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Nebraska’s livestock industry is a vibrant and significant piece of the state’s agriculture sector and overall economy. Producing approximately $10 billion a year, livestock production represents almost half of all agriculture receipts in Nebraska. As a cattle producer, I understand firsthand the vital role the livestock industry has in this state.
Sustainably growing the livestock industry is important to me, my family, and Nebraska. As I advocate for growth in livestock production, I am cognizant of the economic, infrastructural, environmental, and community issues that surround livestock confinement facilities.
LB 106 seeks to create and adopt the Livestock Operation Siting and Expansion Act. As proposed, the bill directs the development of a matrix to be used by all counties when evaluating zoning applications for livestock confinement facilities. The matrix would be developed through the Department of Agriculture. It also establishes a bureaucratic process by which state authority can override the decision of local county officials who deny a zoning permit. In effect, the bill grants the State control over livestock zoning.
County zoning was first authorized in Nebraska in 1967. Since that time, there have been numerous legislative and judicial modifications addressing zoning issues at both the state and local levels. This is not the first, and it likely will not be the last, attempt to weaken county zoning control in favor of giving increased authority to the state.
From the first day of my campaign in December 2013, I pledged to ensure control over zoning and planning remains at the county level. I strongly believe county planners, commissioners, and community leaders are the best leaders to recognize and assess how a proposed livestock confinement operation may affect their communities and resources. They alone are in a position to know their local community and assist livestock producers in the siting process that protects the livestock producer, brings maximum benefit to the community, and builds community support for livestock production. Nebraska is a diverse state with wide-ranging geographic and economic differences. Even District 38 varies in its local needs. Zoning practices that are appropriate in Clay County may not apply to Phelps County.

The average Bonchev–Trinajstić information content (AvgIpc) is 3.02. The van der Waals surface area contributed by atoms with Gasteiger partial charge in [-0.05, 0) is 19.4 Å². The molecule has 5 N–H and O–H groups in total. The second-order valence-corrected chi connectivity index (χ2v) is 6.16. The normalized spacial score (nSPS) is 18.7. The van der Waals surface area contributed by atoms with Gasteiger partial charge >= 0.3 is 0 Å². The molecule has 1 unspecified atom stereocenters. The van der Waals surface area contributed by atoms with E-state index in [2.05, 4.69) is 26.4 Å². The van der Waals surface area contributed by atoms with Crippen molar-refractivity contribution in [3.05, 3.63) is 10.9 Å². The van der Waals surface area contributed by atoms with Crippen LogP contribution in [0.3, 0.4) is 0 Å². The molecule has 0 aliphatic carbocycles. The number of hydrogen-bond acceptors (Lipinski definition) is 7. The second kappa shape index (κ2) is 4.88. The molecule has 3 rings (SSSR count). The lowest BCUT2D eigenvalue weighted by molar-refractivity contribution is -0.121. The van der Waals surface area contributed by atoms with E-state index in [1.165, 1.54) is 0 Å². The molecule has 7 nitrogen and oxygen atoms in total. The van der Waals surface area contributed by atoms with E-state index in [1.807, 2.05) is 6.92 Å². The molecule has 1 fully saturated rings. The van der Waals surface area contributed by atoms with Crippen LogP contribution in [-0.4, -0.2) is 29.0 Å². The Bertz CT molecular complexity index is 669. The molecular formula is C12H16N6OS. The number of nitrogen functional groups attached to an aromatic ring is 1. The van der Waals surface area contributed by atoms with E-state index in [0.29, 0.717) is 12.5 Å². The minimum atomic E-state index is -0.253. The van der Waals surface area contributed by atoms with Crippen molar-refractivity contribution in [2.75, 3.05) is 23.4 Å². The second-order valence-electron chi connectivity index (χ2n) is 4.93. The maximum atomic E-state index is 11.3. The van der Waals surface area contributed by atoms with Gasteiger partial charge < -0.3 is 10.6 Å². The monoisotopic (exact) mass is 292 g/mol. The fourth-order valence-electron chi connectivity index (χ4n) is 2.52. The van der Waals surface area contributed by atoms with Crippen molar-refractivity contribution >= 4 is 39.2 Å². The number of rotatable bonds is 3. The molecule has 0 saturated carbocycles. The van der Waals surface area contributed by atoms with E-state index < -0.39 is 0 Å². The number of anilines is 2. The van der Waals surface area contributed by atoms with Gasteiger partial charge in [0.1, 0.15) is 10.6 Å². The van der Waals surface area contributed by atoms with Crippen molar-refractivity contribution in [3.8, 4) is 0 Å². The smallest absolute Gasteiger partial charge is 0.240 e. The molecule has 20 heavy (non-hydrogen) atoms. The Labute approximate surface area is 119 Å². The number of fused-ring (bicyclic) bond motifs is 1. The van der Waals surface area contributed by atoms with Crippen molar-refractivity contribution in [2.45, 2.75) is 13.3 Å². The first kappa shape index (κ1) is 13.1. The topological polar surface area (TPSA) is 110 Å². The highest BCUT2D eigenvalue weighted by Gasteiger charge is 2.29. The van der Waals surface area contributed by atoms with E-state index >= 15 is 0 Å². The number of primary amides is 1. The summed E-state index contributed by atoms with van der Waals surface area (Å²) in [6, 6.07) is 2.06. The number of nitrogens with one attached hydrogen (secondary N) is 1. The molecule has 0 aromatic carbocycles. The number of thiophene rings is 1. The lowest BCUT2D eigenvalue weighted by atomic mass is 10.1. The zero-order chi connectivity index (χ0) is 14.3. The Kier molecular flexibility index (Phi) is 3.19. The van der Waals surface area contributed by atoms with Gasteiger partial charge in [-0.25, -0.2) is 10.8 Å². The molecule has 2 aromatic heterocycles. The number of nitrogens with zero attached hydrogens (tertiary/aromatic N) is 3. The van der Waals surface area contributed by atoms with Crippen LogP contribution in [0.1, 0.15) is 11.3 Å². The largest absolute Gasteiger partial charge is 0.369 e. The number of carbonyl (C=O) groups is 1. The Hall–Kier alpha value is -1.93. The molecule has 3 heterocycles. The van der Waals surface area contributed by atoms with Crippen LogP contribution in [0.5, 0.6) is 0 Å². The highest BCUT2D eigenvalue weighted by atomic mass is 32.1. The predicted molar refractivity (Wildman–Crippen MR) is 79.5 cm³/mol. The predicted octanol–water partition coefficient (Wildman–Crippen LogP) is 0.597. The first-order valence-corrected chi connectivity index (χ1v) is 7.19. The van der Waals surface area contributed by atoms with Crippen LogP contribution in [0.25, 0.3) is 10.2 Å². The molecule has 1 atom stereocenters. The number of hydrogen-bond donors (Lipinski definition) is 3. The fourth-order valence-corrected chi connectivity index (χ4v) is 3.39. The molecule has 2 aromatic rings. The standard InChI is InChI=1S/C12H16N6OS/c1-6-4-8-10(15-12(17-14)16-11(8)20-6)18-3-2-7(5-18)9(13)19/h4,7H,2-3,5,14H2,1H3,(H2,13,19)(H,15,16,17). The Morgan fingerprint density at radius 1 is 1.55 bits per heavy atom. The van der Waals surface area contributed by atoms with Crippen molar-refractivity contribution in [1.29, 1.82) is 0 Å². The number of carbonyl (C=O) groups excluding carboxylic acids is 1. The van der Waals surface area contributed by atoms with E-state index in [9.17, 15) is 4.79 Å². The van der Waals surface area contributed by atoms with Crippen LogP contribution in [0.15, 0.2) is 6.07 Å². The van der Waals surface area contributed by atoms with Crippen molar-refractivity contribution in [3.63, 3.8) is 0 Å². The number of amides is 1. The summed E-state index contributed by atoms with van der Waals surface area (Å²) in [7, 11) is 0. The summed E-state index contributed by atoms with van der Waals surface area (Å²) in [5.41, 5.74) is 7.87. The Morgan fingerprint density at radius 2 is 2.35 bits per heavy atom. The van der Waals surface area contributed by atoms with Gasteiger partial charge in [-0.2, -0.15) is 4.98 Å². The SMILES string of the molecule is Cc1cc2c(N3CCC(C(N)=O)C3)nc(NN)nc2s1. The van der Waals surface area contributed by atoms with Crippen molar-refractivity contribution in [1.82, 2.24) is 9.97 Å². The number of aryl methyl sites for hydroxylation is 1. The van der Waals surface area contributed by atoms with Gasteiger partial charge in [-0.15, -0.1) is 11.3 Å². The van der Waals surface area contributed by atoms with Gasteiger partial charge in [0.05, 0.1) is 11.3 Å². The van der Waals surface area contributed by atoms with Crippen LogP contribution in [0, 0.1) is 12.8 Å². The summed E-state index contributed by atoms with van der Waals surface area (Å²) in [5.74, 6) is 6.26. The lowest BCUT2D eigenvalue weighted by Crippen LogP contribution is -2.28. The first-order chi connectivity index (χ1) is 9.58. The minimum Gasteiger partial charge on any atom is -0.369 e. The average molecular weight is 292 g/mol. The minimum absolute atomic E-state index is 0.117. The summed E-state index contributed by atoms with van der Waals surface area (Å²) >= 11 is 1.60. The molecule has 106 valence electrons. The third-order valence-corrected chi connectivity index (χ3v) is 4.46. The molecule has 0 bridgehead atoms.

Zoning issues can be challenging for both livestock producers and community leaders. I’ve attended many meetings where emotions run high. I fully support the development of clear guidelines and criteria for evaluating zoning applications of all kinds to remove emotion from the discussion and provide clarity to livestock producers and community leaders using current scientific knowledge and accepted evidence based practices. There currently exists no barrier for counties to do so. Several already have. I encourage livestock industry groups and county officials to cooperatively develop such guidelines and include them in their county plans.
I do not, however, believe it is the best interest of livestock producers or local communities to grant the state the authority to force all counties to use a single matrix, overriding the will of local elected and appointed officials.
Over the years, my bull has jumped the fence into the neighbors pasture, my cows have gotten out onto a public roadway, and neighbors have had to wait patiently while I move a herd of cattle across the highway. Despite the inconvenience, we work together, understanding the give-and-take of living in an agricultural community. My goal is to help counties and producers have the tools to promote the dialogue and communication that is the core value of our communities.
This week, the Unicameral will debate LB 106. I look forward to constructive deliberation on the issue, as a number of amendments have already been filed to the original bill. The language of the bill will likely be fluid throughout the process, and I will endeavor to promote livestock development while protecting the local control of our counties and communities.
As always, I appreciate your input on LB 106 and any issue before the Legislature. To contact my office, please call 402-471-2732 or email at firstname.lastname@example.org. For daily updates, please follow me on Twitter at @JohnKuehnDVM.
Senator John Kuehn, District 38